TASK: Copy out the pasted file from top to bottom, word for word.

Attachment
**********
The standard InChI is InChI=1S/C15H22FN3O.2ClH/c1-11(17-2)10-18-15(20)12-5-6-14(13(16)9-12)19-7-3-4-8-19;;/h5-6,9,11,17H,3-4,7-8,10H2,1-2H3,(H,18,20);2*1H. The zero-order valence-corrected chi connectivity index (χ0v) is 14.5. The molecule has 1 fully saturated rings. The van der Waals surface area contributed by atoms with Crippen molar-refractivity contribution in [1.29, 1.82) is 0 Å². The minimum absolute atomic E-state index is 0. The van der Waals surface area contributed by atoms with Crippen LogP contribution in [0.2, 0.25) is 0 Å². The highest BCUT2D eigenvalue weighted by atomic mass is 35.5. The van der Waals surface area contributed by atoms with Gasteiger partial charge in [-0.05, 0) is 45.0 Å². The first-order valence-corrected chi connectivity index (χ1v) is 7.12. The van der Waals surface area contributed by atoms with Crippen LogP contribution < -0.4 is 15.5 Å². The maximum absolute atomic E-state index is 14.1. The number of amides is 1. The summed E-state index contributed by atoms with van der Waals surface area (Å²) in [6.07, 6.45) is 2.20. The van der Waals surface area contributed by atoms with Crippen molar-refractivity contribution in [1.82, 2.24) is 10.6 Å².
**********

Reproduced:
The standard InChI is InChI=1S/C15H22FN3O.2ClH/c1-11(17-2)10-18-15(20)12-5-6-14(13(16)9-12)19-7-3-4-8-19;;/h5-6,9,11,17H,3-4,7-8,10H2,1-2H3,(H,18,20);2*1H. The zero-order valence-corrected chi connectivity index (χ0v) is 14.5. The molecule has 1 fully saturated rings. The van der Waals surface area contributed by atoms with Crippen molar-refractivity contribution in [1.29, 1.82) is 0 Å². The minimum absolute atomic E-state index is 0. The van der Waals surface area contributed by atoms with Crippen LogP contribution in [0.2, 0.25) is 0 Å². The highest BCUT2D eigenvalue weighted by atomic mass is 35.5. The van der Waals surface area contributed by atoms with Gasteiger partial charge in [-0.05, 0) is 45.0 Å². The first-order valence-corrected chi connectivity index (χ1v) is 7.12. The van der Waals surface area contributed by atoms with Crippen LogP contribution < -0.4 is 15.5 Å². The maximum absolute atomic E-state index is 14.1. The number of amides is 1. The summed E-state index contributed by atoms with van der Waals surface area (Å²) in [6.07, 6.45) is 2.20. The van der Waals surface area contributed by atoms with Crippen molar-refractivity contribution in [1.82, 2.24) is 10.6 Å².